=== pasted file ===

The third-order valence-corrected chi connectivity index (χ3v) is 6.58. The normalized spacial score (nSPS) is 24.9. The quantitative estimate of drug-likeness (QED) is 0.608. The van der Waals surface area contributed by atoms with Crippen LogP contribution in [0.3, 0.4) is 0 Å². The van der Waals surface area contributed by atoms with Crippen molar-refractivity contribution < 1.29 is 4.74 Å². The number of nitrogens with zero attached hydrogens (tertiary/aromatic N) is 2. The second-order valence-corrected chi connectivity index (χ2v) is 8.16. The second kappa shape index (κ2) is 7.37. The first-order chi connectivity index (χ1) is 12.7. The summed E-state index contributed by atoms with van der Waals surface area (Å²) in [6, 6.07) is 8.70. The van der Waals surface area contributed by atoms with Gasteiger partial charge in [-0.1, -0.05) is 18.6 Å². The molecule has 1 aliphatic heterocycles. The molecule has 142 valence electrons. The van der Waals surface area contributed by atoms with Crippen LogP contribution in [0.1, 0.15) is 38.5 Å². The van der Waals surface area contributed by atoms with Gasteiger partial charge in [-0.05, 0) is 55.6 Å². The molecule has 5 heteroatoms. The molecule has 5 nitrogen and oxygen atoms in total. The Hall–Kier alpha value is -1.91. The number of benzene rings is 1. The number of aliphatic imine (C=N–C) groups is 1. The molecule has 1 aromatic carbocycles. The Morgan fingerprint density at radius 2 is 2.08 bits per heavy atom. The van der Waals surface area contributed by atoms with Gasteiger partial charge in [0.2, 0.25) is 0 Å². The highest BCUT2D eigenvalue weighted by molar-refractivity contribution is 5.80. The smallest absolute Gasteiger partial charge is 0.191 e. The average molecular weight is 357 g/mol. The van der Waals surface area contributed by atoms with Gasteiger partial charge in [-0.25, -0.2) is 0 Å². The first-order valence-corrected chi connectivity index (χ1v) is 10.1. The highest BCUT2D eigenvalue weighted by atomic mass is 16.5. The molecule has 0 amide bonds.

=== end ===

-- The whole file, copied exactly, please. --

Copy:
The third-order valence-corrected chi connectivity index (χ3v) is 6.58. The normalized spacial score (nSPS) is 24.9. The quantitative estimate of drug-likeness (QED) is 0.608. The van der Waals surface area contributed by atoms with Crippen LogP contribution in [0.3, 0.4) is 0 Å². The van der Waals surface area contributed by atoms with Crippen molar-refractivity contribution < 1.29 is 4.74 Å². The number of nitrogens with zero attached hydrogens (tertiary/aromatic N) is 2. The second-order valence-corrected chi connectivity index (χ2v) is 8.16. The second kappa shape index (κ2) is 7.37. The first-order chi connectivity index (χ1) is 12.7. The summed E-state index contributed by atoms with van der Waals surface area (Å²) in [6, 6.07) is 8.70. The van der Waals surface area contributed by atoms with Gasteiger partial charge in [-0.1, -0.05) is 18.6 Å². The molecule has 1 aliphatic heterocycles. The molecule has 142 valence electrons. The van der Waals surface area contributed by atoms with Crippen LogP contribution in [0.1, 0.15) is 38.5 Å². The van der Waals surface area contributed by atoms with Gasteiger partial charge in [-0.05, 0) is 55.6 Å². The molecule has 5 heteroatoms. The molecule has 5 nitrogen and oxygen atoms in total. The Hall–Kier alpha value is -1.91. The number of benzene rings is 1. The number of aliphatic imine (C=N–C) groups is 1. The molecule has 1 aromatic carbocycles. The Morgan fingerprint density at radius 2 is 2.08 bits per heavy atom. The van der Waals surface area contributed by atoms with Gasteiger partial charge in [0.2, 0.25) is 0 Å². The highest BCUT2D eigenvalue weighted by molar-refractivity contribution is 5.80. The smallest absolute Gasteiger partial charge is 0.191 e. The average molecular weight is 357 g/mol. The van der Waals surface area contributed by atoms with Gasteiger partial charge in [-0.25, -0.2) is 0 Å². The first-order valence-corrected chi connectivity index (χ1v) is 10.1. The highest BCUT2D eigenvalue weighted by atomic mass is 16.5. The molecule has 0 amide bonds.